A Gamble or Sober Calculation?
This is not the first time Lukashenko has employed the tactic of creating a problem in relations with Russia that can only be solved by granting Belarus additional economic benefits. His motivation this year is clear: from January to September, Belarus’ GDP grew only 1.1 percent rather than the “planned” 8.5 percent, and its trade deficit increased substantially. The country’s economic situation is troubling. Unless massive Russian subsidies arrive, Lukashenko’s political support is likely to suffer, complicating prospects for his reelection in 2015.
But the real question is not why Minsk wants more from Russia, but why Lukashenko believes Moscow will be receptive to his wishes at this time. One reason for Minsk’s confidence is clear. After it became obvious that Ukraine would not join the CU—regardless of whether it signs an Association Agreement with the EU—Belarus found itself in a key position with respect to the fate of the Eurasian integration project. For Moscow, it has become imperative to make sure Belarus stays on board. Minsk and Astana both have numerous complaints about (and demands on) Moscow’s Eurasian project; it may be easier for Moscow to pay off Minsk alone than to face any type of united resistance.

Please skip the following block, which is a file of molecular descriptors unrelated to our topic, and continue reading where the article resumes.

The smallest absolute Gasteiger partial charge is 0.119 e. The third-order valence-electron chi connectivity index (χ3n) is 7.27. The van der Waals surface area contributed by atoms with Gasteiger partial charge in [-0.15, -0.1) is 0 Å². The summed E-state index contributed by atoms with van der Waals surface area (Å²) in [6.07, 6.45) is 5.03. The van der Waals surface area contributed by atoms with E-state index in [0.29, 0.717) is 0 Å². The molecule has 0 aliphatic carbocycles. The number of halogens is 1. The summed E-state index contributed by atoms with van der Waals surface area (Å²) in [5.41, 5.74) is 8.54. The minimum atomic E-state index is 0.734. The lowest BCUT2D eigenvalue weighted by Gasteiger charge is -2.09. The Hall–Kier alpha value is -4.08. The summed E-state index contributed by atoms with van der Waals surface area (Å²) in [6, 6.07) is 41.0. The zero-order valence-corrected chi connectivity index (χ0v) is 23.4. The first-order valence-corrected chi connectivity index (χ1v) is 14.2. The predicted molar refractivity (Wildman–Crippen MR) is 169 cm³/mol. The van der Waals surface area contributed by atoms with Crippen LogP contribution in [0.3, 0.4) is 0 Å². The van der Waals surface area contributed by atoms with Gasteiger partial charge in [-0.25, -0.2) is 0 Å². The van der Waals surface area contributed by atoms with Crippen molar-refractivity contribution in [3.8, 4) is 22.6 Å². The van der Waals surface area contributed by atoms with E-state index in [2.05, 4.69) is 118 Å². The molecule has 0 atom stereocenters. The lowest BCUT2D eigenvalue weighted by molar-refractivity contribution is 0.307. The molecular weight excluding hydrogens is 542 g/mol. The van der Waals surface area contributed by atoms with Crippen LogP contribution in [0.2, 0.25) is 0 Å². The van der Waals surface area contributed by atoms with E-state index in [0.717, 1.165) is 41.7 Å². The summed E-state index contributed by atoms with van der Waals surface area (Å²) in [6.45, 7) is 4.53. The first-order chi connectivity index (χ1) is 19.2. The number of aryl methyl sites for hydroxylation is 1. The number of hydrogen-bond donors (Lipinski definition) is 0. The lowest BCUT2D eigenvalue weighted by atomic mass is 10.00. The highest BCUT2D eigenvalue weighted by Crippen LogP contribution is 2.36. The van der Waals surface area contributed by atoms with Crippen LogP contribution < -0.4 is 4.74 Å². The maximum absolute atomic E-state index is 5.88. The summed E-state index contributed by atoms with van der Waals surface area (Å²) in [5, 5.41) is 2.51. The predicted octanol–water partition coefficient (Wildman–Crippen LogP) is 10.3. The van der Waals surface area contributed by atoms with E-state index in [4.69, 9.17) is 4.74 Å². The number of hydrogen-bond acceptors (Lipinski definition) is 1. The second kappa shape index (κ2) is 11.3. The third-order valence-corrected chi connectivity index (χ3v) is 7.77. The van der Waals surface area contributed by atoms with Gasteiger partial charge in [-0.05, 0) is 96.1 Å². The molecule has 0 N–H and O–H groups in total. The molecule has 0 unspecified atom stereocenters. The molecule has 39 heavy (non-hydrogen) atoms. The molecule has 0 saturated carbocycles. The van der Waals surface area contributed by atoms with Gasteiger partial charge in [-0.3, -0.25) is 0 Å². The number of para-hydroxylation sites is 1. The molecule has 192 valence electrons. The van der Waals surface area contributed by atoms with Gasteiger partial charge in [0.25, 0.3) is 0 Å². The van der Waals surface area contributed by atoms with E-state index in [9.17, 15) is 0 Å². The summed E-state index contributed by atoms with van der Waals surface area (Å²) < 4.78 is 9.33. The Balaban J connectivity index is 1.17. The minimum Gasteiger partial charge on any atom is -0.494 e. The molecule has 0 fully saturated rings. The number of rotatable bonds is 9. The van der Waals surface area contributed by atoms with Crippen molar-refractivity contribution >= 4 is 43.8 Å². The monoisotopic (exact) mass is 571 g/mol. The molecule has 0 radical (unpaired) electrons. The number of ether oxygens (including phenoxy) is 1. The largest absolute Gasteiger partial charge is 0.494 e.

A similar dynamic holds in the matter of CU enlargement. For now, the prospects for enlargement are uncertain. Armenia’s accession to the CU is much less important for Moscow than simply securing its rejection of an Association Agreement with the EU. It is also doubtful that Tajikistan and Kyrgyzstan, both CU candidates, would be able to guarantee the implementation of any commitments they might make, but if either of them were to become a serious candidate, Moscow could expect a “bill” from Minsk. This is particularly true in the case of Kyrgyzstan, given the open diplomatic conflict between Minsk and Bishkek that resulted from the former’s grant of political asylum and citizenship to overthrown Kyrgyz president Kurmanbek Bakiev. The leaders of the two countries have gone so far as to boycott meetings in their respective capitals: Lukashenko did not attend the CSTO summit in Bishkek in May 2013 and Kyrgyzstan’s President Almazbek Atambaev reciprocated by not coming to Minsk for a top CIS gathering in October.